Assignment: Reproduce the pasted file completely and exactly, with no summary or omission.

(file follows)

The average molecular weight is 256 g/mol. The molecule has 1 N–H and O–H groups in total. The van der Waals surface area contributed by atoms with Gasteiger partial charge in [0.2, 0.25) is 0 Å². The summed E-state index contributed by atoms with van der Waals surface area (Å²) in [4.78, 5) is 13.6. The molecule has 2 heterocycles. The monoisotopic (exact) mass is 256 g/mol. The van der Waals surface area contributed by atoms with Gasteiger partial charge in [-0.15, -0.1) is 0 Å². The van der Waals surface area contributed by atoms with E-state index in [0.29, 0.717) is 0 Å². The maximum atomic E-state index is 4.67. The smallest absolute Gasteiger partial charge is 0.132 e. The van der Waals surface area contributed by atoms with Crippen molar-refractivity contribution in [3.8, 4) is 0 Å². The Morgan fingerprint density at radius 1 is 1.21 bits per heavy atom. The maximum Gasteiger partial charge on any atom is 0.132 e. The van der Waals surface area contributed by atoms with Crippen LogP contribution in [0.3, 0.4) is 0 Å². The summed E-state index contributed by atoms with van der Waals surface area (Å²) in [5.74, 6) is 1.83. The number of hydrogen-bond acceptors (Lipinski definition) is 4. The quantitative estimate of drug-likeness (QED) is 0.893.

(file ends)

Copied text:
The average molecular weight is 256 g/mol. The molecule has 1 N–H and O–H groups in total. The van der Waals surface area contributed by atoms with Gasteiger partial charge in [0.2, 0.25) is 0 Å². The summed E-state index contributed by atoms with van der Waals surface area (Å²) in [4.78, 5) is 13.6. The molecule has 2 heterocycles. The monoisotopic (exact) mass is 256 g/mol. The van der Waals surface area contributed by atoms with Gasteiger partial charge in [-0.15, -0.1) is 0 Å². The van der Waals surface area contributed by atoms with E-state index in [0.29, 0.717) is 0 Å². The maximum atomic E-state index is 4.67. The smallest absolute Gasteiger partial charge is 0.132 e. The van der Waals surface area contributed by atoms with Crippen molar-refractivity contribution in [3.8, 4) is 0 Å². The Morgan fingerprint density at radius 1 is 1.21 bits per heavy atom. The maximum Gasteiger partial charge on any atom is 0.132 e. The van der Waals surface area contributed by atoms with Crippen LogP contribution in [0.3, 0.4) is 0 Å². The summed E-state index contributed by atoms with van der Waals surface area (Å²) in [5.74, 6) is 1.83. The number of hydrogen-bond acceptors (Lipinski definition) is 4. The quantitative estimate of drug-likeness (QED) is 0.893.